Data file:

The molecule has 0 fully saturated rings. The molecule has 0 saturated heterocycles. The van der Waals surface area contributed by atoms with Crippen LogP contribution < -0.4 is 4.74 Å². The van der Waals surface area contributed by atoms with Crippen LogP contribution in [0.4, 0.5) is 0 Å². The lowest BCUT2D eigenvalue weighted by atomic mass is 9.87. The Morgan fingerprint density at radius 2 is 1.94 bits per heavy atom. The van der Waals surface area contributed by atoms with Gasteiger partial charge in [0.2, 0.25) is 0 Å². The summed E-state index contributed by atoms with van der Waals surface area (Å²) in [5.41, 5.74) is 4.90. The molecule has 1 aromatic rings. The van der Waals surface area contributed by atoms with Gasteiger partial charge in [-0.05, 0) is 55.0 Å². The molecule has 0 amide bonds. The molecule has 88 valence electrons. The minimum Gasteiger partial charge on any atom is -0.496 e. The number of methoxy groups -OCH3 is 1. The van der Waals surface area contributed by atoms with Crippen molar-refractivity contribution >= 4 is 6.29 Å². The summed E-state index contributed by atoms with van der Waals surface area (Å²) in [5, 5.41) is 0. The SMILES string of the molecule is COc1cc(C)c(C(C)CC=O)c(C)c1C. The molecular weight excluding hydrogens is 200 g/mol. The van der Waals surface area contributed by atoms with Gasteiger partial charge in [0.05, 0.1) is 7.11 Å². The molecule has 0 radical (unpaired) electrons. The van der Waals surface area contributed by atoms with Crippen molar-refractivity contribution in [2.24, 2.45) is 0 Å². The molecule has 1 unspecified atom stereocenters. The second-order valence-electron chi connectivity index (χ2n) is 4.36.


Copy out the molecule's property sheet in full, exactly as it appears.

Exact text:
The molecule has 0 fully saturated rings. The molecule has 0 saturated heterocycles. The van der Waals surface area contributed by atoms with Crippen LogP contribution < -0.4 is 4.74 Å². The van der Waals surface area contributed by atoms with Crippen LogP contribution in [0.4, 0.5) is 0 Å². The lowest BCUT2D eigenvalue weighted by atomic mass is 9.87. The Morgan fingerprint density at radius 2 is 1.94 bits per heavy atom. The van der Waals surface area contributed by atoms with Gasteiger partial charge in [0.2, 0.25) is 0 Å². The summed E-state index contributed by atoms with van der Waals surface area (Å²) in [5.41, 5.74) is 4.90. The molecule has 1 aromatic rings. The van der Waals surface area contributed by atoms with Gasteiger partial charge in [-0.05, 0) is 55.0 Å². The molecule has 0 amide bonds. The molecule has 88 valence electrons. The minimum Gasteiger partial charge on any atom is -0.496 e. The number of methoxy groups -OCH3 is 1. The van der Waals surface area contributed by atoms with Crippen molar-refractivity contribution >= 4 is 6.29 Å². The summed E-state index contributed by atoms with van der Waals surface area (Å²) in [5, 5.41) is 0. The SMILES string of the molecule is COc1cc(C)c(C(C)CC=O)c(C)c1C. The molecular weight excluding hydrogens is 200 g/mol. The van der Waals surface area contributed by atoms with Gasteiger partial charge in [0.05, 0.1) is 7.11 Å². The molecule has 0 radical (unpaired) electrons. The van der Waals surface area contributed by atoms with Crippen molar-refractivity contribution in [2.24, 2.45) is 0 Å². The molecule has 1 unspecified atom stereocenters. The second-order valence-electron chi connectivity index (χ2n) is 4.36.